If you want to find some good but easy reading about our world history, I would recommend «A Little History of the World» by E.H. Gombrich. This is my first experience of «binge-reading» a non-fiction book. The book was actually written to make history more interesting and accessible to younger readers. I don’t think that makes it any less good for adults, especially adults like me who does not have a «sticky-brain». I got so excited about it that I had to share it!
Most of the books in our apartment belong to my partner, so for me it´s a small library of undiscovered books. Some days ago I was browsing the bookshelves for non-fictional reading. Something to give me «fuel» through knowledge. Already with first impression «A Little History of the World» seemed right up my alley; not too long (285 pages) and not too detailed. Now, I think history is really interesting, but historical facts (and a lot of other factual stuff) can’t seem to stick to my memory properly.
Gombrich is a storyteller. When you start to read you don’t think about learning and remembering – you just get caught up in the stories that become vivid images in your mind. I think his own fascination of history shines through, and he conveys it in a way that makes the reader just as fascinated. The focus is on creating a wholesome understanding of the progression of history and how people have lived, instead of filling the pages with a lot of numbers and names. Sometimes it is very clear that the book is written for younger readers. He often directly engages the reader through repetitions or by asking questions. I liked that, because it made me think back on what I had read.
I wish one of my teachers had told me to read this book in school, because it certainly is more engaging than any history book that we had in our curriculum.
I started to make these small pencil drawings during the fanzine week. I had a really good time drawing them and I found myself in a flow, completely in my own bubble. I just starting without a plan, except staying within a forest, nature -mystical kind of genre. I printet and bound two editions that I gave away for christmas.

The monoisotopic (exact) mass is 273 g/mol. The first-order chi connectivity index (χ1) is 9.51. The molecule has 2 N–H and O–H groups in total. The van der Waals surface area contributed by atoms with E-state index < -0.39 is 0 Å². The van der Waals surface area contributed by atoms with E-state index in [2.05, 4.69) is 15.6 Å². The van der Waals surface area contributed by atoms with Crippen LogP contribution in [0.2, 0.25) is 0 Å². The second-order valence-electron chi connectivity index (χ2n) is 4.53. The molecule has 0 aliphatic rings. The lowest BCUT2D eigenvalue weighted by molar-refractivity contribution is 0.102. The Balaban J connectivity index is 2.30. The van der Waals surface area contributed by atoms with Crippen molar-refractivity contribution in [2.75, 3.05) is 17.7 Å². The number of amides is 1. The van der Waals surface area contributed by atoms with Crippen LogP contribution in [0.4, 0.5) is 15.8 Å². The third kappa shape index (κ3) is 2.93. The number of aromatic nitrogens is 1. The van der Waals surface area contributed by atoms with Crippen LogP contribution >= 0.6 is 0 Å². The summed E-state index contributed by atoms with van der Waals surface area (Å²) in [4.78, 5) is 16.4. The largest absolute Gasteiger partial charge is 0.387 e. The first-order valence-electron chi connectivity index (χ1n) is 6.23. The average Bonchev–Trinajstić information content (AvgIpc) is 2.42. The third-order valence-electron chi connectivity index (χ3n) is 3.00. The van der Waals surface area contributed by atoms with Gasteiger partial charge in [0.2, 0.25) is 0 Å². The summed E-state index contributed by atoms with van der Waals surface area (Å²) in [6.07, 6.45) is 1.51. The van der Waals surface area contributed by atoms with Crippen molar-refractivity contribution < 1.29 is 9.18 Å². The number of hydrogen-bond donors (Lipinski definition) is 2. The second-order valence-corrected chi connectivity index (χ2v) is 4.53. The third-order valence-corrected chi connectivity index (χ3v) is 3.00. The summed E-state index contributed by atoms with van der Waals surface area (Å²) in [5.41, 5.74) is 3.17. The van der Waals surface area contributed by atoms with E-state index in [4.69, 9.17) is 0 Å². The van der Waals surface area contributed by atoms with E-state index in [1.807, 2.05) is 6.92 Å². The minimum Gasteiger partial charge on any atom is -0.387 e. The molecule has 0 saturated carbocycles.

Before christmas we had a course at school where we worked with visual identity. It started as a visual identity for a made up publishing house, but in many ways it became a start of discovering a visual identity I can develop further for my own work. I made a small booklet that showed the process and ideas. I made bookmarks with magnets, and also tried bookbinding for the first time.
At the end of the typography course earlier this semester, we (my class) were given the assignment of making a poster each for Bergen Art Book Fair. We got three prints of our own posters to put up where we felt like in the city.
It was actually the first time I made a poster, and I was really frustrated and low on self-esteem during the process. In the end I thought I had to approach the task in my own way, and not think about how everybody else was doing it and what was “correct”. I thought it better to fail and learn something from it. Afterwards I’ve thought of different ways I could have solved the task, but I guess it come out as bad as I felt during the process.
Acrylic paint used to make the splatter-texture. Paper textures. Used Photoshop to do the lettering, and the text and logos in Indesign.
…at Einar Granum School of Art. Thanks to all the wonderful students and teachers for two great years! When autumn comes I’ll take my stuff and move to Bergen. It’s time for a new chapter of my life: Bergen Academy of Art and Design.
Semester assignment 2014
Installation consisting of books, cut book pages and drawings (pen and watercolour)